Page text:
Difference between revisions of "Courtly love"

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In his book ''De Arte Honesti Amandi'' [[Andreas Capellanus]] sets forth the rules of courtly love. It is not entirely certain whether he is serious or simply making fun of literary custom. His rules include such things as ''Marriage is no excuse for not loving'' and ''Once love has become public, it rarely lasts''.
 
In his book ''De Arte Honesti Amandi'' [[Andreas Capellanus]] sets forth the rules of courtly love. It is not entirely certain whether he is serious or simply making fun of literary custom. His rules include such things as ''Marriage is no excuse for not loving'' and ''Once love has become public, it rarely lasts''.
   
Examples of the medieval romantic disasters from doing something with someone you shouldn't include [[Lancelot and Guinevere]] in the story of [[King Arthur]], [[Abelard]] and Heloise, [[Henry VIII]] and a number of young ladies, and his daughter [[Elizabeth I]] and a number of young men.
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Examples of the medieval romantic disasters from doing something with someone you shouldn't include [[Lancelot]] and [[Guinevere]] in the story of [[King Arthur]], [[Abelard]] and Heloise, [[Henry VIII]] and a number of young ladies, and his daughter [[Elizabeth I]] and a number of young men.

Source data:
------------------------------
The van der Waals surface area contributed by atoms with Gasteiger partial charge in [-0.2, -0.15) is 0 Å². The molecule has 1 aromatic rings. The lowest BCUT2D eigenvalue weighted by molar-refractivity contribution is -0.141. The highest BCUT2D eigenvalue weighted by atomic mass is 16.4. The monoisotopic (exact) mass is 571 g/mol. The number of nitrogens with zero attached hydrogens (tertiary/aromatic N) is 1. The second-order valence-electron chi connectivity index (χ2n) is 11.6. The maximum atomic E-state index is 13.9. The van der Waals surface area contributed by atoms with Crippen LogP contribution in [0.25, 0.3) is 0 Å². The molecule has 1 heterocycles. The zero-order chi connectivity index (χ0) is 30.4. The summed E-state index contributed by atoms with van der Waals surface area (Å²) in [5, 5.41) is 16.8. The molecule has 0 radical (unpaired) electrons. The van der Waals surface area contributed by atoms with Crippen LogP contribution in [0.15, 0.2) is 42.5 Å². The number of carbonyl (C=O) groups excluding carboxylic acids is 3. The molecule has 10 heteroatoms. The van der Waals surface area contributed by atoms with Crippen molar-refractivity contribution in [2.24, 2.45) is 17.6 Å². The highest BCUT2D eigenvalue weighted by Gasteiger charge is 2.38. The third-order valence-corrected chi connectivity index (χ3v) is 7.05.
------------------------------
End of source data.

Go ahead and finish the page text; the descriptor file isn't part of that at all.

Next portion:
Remember, friends don't let friends sleep with [[Tudor]]s.
 
Remember, friends don't let friends sleep with [[Tudor]]s.

Revision as of 00:29, 28 April 2006

Courtly love is an important concept in medieval romance, where you are in love with someone unreachable, where to actually sleep with them would invite disaster, so instead you pine after them, serve them loyally, write poems and songs in their honour etc. This tradition became so popular that it became a status symbol for a noble to have his wife admired by a troubadour.

In his book De Arte Honesti Amandi Andreas Capellanus sets forth the rules of courtly love. It is not entirely certain whether he is serious or simply making fun of literary custom. His rules include such things as Marriage is no excuse for not loving and Once love has become public, it rarely lasts.

Examples of the medieval romantic disasters from doing something with someone you shouldn't include Lancelot and Guinevere in the story of King Arthur, Abelard and Heloise, Henry VIII and a number of young ladies, and his daughter Elizabeth I and a number of young men.

Remember, friends don't let friends sleep with Tudors.

References